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Forage, fermentation, saliva & digestation
Forage, fermentation, saliva & digestation

Feeding In Hot Weather

There are basic principles that apply when feeding the horse. These are true when the horse is on pasture or in confinement. I would like to discuss these, and then try to explain how the needs of the confined horse are different.

Before domestication by Man, the horse survived by grazing.  Their digestive tract was and still is made to utilize forages for the nutrients the horse needs to survive.  The random salt deposit and eating dirt provided the minerals lacking in the grass.  The range consisted of a mixed population of grasses.  Except during winter, there was usually some grass in the growing stage.

Whether the grass was growing or in winter dormancy, the horse had to chew it after biting it off.  The chewing process allows the mixing of the forage with saliva inside the mouth.  Saliva helps a bit with breakdown of the forage, but is an especially important source of lubricant and buffer.  The purpose of the lubricant becomes obvious as the bolus (the chewed grass that accumulates into a wad to be swallowed) moves down the esophagus into the stomach.  Within the stomach, the presence of food stimulates acid release.  The acid helps to break down the fibers of the grass or hay.  Fortunately, on a high roughage diet, the buffer of the saliva neutralizes this acid before it can damage the lining of the stomach.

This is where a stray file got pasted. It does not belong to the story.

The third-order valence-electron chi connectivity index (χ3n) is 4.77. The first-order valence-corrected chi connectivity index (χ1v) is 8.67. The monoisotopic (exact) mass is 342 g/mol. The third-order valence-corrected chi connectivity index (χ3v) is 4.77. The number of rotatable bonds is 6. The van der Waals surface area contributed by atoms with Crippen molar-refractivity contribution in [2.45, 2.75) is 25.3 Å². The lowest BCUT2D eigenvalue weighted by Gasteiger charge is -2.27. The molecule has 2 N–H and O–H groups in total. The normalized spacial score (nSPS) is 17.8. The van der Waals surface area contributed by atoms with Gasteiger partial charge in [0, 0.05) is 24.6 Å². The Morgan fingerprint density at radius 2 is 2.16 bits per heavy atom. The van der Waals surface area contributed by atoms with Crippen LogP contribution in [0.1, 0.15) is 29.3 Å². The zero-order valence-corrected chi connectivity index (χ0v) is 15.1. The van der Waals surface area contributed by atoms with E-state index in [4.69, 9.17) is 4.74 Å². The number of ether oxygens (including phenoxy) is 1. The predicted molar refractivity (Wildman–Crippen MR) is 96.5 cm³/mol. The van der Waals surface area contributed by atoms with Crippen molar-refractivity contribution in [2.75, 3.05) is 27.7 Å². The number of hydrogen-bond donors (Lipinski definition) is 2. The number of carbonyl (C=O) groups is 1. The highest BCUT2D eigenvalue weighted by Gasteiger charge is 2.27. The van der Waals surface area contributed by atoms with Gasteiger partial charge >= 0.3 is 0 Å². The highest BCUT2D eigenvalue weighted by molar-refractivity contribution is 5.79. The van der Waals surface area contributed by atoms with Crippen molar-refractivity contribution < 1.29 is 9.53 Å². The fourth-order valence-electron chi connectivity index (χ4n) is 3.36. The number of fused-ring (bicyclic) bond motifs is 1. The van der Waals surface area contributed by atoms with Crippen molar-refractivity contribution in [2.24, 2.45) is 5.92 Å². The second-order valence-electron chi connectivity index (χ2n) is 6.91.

Once the roughage moves from the stomach to the small intestine it starts breaking down, and its nutrients are absorbed through the intestine wall and into the blood stream.  There are always some fibers that are not digested. The more mature the forage, the higher the percentage of indigestible fibers.  This has an effect on the stool.  When the grass is lush and rapidly growing it is low in fiber.  As a result the stool will be more liquid, due to both the high moisture content of the grass and its rapid movement through the bowel.  With a higher fiber content, the stool will be more formed.  Some fiber is important to provide bulk for bowel movement.  It is within the large bowel that some fermentation occurs. The result is a supply of B vitamins that are absorbed through the gut wall.  The other product of this fermentation is gas.  Other than the annoying noise it makes when the horse runs and bucks, and the small amount of methane it contributes to global warming, it is of little importance as long as the bowel is moving and it continues to be passed.  It is only when the bowel slows or stops from dehydration, lack of exercise, or pain that the gas accumulates and starts to stretch the intestine.  This causes a great deal of discomfort and can lead to signs of colic.

Digesting roughage takes much longer than the digestion of concentrates.  The fibers must be broken down to a form that can be absorbed.  It may be all the way into the large intestine before the last of the usable nutrients are freed.  The process of breaking down fibers generates heat.  This “heat of metabolism” is a detectable amount of energy that warms the horse.  This is great in the winter when the digestion of forages increases the body temperature a degree or two for a period of several hours.

Grains do not take long to digest because they have few indigestible fibers.  They cause a brief rush of energy, and are soon digested and gone.  This is great in the summer. Also, grains are not inside the mouth very long for the same reason.  They still, however, stimulate a great deal of acid release within the digestive part of the stomach (the stomach is divided in the horse, one part for grinding and the other for digestion).  When the grain is fed without a side of salad, there is little buffer to help neutralize this acid.  A high acid level causes a great deal of irritation to the stomach.

By now, you have probably heard about all you ever wanted to know about the inner workings of the horse.

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